A U.S. Navy veteran from World War II recently recalled his service on the USS Malabar in the Pacific Ocean theater.

“I wanted to go on submarines,” said U.S. Navy WWII veteran Walman Joseph “Chi” Higginbotham about the time he spent in service to the country. 

He is now a resident at state Department of Veterans Affairs (LDVA) Southwest Louisiana Veterans Home (SWLVH) in Jennings.

Born in China, Texas on Jan. 19, 1926, Higginbotham was one of two sons born to Walter and Esther who both worked on the family’s property. His father was a “rice and cattle man.”

“My grandfather started the Beaumont Rice Marsh,” he said. “He used 80 mules to help drain 10,000 acres of marshland.” The family started raising cattle, but ended up going broke. “We rebuilt, and then it happened again in the 40’s,” he said. According to Higginbotham, that’s part of what motivated him to enlist.

Higginbotham enlisted on Dec. 26, 1944 and completed his Recruit Training in San Diego, California. “I played all the sports, honey,” he said of his high school athlete days. Being in peak physical condition is what helped him seamlessly navigate through basic.

His brother, Walfred, took a different path. “He was a daredevil,” he said of U.S. Army Paratrooper brother. “He was one of the first to jump Rhine River, and ended up being trapped in Germany for 101 days.” With pride in his eyes, Higginbotham goes on to say, “Gen. Patton ended up getting him out of there.”

The Higginbotham brothers’ military careers paths took them to unknown places all over the world. “We didn’t see each other for five years because he was in Europe and I was in the Pacific,” he said.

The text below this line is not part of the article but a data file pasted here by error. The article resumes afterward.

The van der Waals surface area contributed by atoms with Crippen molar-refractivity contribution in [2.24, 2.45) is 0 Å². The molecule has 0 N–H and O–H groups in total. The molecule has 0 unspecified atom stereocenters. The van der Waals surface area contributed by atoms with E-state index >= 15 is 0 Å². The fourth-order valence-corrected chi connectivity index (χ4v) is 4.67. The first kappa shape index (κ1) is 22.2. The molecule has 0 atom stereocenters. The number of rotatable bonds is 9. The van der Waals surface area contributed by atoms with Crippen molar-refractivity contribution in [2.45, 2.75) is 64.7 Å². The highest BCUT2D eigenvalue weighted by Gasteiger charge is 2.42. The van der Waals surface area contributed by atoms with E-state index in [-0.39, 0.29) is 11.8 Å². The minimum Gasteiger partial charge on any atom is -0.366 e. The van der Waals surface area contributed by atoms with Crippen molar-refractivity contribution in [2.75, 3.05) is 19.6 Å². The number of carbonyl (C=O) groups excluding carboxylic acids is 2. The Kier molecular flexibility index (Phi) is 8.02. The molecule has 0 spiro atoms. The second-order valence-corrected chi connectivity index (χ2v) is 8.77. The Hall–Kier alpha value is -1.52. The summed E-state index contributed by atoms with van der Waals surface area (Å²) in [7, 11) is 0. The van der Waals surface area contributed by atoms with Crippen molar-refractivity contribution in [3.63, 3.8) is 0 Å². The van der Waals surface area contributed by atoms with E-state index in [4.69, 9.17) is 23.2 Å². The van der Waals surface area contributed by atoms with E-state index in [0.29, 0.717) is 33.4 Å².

“$21.00 a month is what I was making,” he said matter-of-factly of his wartime pay. “They upped it to $50.00 towards the end,” he said referring to his pay raise after 5.5 years of service. “I spent 28 days ashore and the rest at sea during that time.”

Higginbotham would serve on the USS Malabar, an Adria refrigerated cargo ship, during WWII. This Type R ship, also called a reefer ship, was used to transport perishable commodities which require temperature-controlled transportation, such as fruit, meat, fish, vegetables, dairy products and other foods.

“We got hit while sailing past the Pacific island of Chichi Jima,” he said nonchalantly. Higginbotham was in the process of refilling a CO2 bottle when the ship was hit and that bottle would break and then crush his feet. Those injuries would lead to the development of “jungle rash” which is a lesion or ulcer often initiated by minor trauma. Service members with poor nutrition are at higher risk of developing these very painful ‘tropical ulcers.’

Unfortunately, the Navy was not able to get him off the ship and to a medical facility. “I’m glad they kept me onboard while injured because I got to see a lot when we went through the Panama Canal,” said Higginbotham.

For his service during WWII, Higginbotham earned the American Theatre Medal, the Asiatic Pacific Medal, and the Victory Medal.

After being honorably discharged from the Navy, he met and married his first wife with whom he raised four daughters. The two spent 26 years together.

His second marriage was good, and he said they spent 38 years together.

Two years ago, his declining health led him to his new home at LDVA’s SWLVH in Jennings. “Honey, I couldn’t have found a better place,” he said.

When asked if he’s looking forward to becoming a centenarian, he said, “I hope not. I’m tired, honey.”

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